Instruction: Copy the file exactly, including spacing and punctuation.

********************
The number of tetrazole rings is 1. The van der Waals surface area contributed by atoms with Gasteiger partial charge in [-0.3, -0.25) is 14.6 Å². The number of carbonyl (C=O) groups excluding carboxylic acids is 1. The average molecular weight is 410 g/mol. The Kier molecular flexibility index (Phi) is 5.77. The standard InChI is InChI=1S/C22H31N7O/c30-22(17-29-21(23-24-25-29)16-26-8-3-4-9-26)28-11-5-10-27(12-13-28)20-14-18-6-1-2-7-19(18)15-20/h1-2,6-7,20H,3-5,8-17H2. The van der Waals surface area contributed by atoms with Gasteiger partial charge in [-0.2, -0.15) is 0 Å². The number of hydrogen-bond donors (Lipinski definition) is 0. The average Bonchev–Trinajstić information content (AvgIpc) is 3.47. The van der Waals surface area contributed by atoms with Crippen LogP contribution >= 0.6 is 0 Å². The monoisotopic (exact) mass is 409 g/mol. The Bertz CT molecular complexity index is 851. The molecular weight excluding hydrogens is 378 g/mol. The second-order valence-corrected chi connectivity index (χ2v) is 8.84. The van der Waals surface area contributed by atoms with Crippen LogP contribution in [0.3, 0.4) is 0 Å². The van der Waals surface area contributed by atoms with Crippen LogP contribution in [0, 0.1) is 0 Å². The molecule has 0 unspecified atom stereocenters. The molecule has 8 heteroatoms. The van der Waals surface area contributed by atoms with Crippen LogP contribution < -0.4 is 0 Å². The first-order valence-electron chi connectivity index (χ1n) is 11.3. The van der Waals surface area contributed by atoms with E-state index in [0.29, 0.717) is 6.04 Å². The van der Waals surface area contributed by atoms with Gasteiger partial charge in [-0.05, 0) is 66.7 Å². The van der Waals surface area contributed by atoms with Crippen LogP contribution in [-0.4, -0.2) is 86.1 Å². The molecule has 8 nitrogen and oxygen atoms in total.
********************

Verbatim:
The number of tetrazole rings is 1. The van der Waals surface area contributed by atoms with Gasteiger partial charge in [-0.3, -0.25) is 14.6 Å². The number of carbonyl (C=O) groups excluding carboxylic acids is 1. The average molecular weight is 410 g/mol. The Kier molecular flexibility index (Phi) is 5.77. The standard InChI is InChI=1S/C22H31N7O/c30-22(17-29-21(23-24-25-29)16-26-8-3-4-9-26)28-11-5-10-27(12-13-28)20-14-18-6-1-2-7-19(18)15-20/h1-2,6-7,20H,3-5,8-17H2. The van der Waals surface area contributed by atoms with Gasteiger partial charge in [-0.2, -0.15) is 0 Å². The number of hydrogen-bond donors (Lipinski definition) is 0. The average Bonchev–Trinajstić information content (AvgIpc) is 3.47. The van der Waals surface area contributed by atoms with Crippen LogP contribution >= 0.6 is 0 Å². The monoisotopic (exact) mass is 409 g/mol. The Bertz CT molecular complexity index is 851. The molecular weight excluding hydrogens is 378 g/mol. The second-order valence-corrected chi connectivity index (χ2v) is 8.84. The van der Waals surface area contributed by atoms with Crippen LogP contribution in [0.3, 0.4) is 0 Å². The van der Waals surface area contributed by atoms with Crippen LogP contribution in [0, 0.1) is 0 Å². The molecule has 0 unspecified atom stereocenters. The molecule has 8 heteroatoms. The van der Waals surface area contributed by atoms with Crippen LogP contribution < -0.4 is 0 Å². The first-order valence-electron chi connectivity index (χ1n) is 11.3. The van der Waals surface area contributed by atoms with E-state index in [0.29, 0.717) is 6.04 Å². The van der Waals surface area contributed by atoms with Gasteiger partial charge in [-0.05, 0) is 66.7 Å². The van der Waals surface area contributed by atoms with Crippen LogP contribution in [-0.4, -0.2) is 86.1 Å². The molecule has 8 nitrogen and oxygen atoms in total.